Attachments to messages received from the Internet are named as winmail.dat
It has been reported that messages received from a Microsoft Exchange user containing an attachment arrive as a winmail.dat file attachment in the Lotus Notes client's mail file. These attachments are not able to be opened on the Notes client. Examination of the document properties reveals that the message was sent as a Content-Type: application/ms-tnef; name="winmail.dat".
This behavior is due to messages being sent from Exchange without MIME encoding turned on. Winmail.dat is attached to the message in uuencoded format. Information on how to prevent winmail data being sent to Internet users from MS Exchange is documented and publicly available from the Microsoft Support Web page, in the Microsoft Knowledge Base, article number Q138053.
An enhancement request was submitted to Quality Engineering and functionality to decode winmail.dat attachments was added to Domino release 6.5.6, 7.0.2 and 8.0.
Excerpt from the Lotus Notes and Domino Release 6.5.6 MR fix list (available at http://www.ibm.com/developerworks/lotus):
SPR# SBRN5PGPCN - This fix extracts attachments from TNEF streams. TNEF streams are sent from Microsoft Outlook users when the sender tells Outlook to send "rich text" to the recipient. The TNEF stream is a formerly proprietary Microsoft method for "tunneling" Microsoft Rich Text Format (RTF) data over the Internet. Microsoft has published the specification for the TNEF stream format. We now can decode TNEF streams (almost always sent as an attachment named 'winmail.dat') and extract any embedded file attachments. Any embedded file attachments are then attached to the message which is delivered to the Lotus Notes' recipients mail database.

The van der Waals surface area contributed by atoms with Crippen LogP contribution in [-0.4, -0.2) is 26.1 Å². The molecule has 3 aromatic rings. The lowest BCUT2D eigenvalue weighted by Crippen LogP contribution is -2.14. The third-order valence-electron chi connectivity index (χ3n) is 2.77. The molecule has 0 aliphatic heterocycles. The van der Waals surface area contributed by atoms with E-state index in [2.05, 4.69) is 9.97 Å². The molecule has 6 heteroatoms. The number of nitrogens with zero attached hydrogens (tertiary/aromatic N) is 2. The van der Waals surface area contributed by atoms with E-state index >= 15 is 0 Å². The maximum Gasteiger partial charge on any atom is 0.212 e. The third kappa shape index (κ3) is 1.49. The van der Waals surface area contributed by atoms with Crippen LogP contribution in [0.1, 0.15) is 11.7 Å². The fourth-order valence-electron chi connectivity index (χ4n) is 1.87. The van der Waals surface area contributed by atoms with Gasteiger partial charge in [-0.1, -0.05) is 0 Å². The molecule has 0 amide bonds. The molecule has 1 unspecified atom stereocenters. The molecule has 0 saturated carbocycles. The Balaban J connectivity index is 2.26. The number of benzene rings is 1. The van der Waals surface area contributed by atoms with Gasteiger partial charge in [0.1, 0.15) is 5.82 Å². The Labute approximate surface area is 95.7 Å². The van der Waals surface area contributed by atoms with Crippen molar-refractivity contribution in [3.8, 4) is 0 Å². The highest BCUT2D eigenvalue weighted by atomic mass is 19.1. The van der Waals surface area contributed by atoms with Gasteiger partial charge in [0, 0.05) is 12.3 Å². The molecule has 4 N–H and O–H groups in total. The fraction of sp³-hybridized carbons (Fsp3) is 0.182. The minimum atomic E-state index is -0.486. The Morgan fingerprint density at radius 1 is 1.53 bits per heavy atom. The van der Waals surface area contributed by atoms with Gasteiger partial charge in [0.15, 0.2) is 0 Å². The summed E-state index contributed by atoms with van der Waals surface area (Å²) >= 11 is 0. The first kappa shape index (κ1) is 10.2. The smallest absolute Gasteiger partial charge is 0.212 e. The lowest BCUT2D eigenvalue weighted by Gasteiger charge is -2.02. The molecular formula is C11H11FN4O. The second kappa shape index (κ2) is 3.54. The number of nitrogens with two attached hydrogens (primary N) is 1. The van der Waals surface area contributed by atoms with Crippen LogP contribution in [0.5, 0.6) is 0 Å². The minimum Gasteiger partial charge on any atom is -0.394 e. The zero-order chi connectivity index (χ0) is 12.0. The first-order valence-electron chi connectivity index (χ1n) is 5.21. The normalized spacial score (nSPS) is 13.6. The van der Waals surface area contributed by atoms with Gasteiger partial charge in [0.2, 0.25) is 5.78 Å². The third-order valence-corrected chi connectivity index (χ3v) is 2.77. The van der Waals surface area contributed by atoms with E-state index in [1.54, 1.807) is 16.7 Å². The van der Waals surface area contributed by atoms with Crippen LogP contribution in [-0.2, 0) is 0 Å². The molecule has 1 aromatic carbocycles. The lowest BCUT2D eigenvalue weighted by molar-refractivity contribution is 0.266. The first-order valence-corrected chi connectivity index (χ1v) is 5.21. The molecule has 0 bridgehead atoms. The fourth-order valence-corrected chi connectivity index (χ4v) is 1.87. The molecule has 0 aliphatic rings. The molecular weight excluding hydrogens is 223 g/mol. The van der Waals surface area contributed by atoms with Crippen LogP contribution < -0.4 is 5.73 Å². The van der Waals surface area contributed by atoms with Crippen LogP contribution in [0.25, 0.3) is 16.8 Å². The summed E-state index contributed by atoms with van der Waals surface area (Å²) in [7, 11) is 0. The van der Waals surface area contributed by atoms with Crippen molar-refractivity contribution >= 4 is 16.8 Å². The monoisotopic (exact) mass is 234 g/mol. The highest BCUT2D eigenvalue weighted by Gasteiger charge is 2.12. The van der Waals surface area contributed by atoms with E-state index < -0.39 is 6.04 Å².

To enable the fix a server notes.ini parameter must be used:
NOTE: This parameter is associated with an issue with crashes that could occur in Domino 7.0.2 and 7.0.2 FP1 and was fixed in Domino 7.0.2 FP2 and later (
The fix also has some additional options:
-- This will keep the winmail.dat object as well as extract the regular attachments:
Workarounds for earlier releases
The sender can configure their client to avoid TNEF Encoding.
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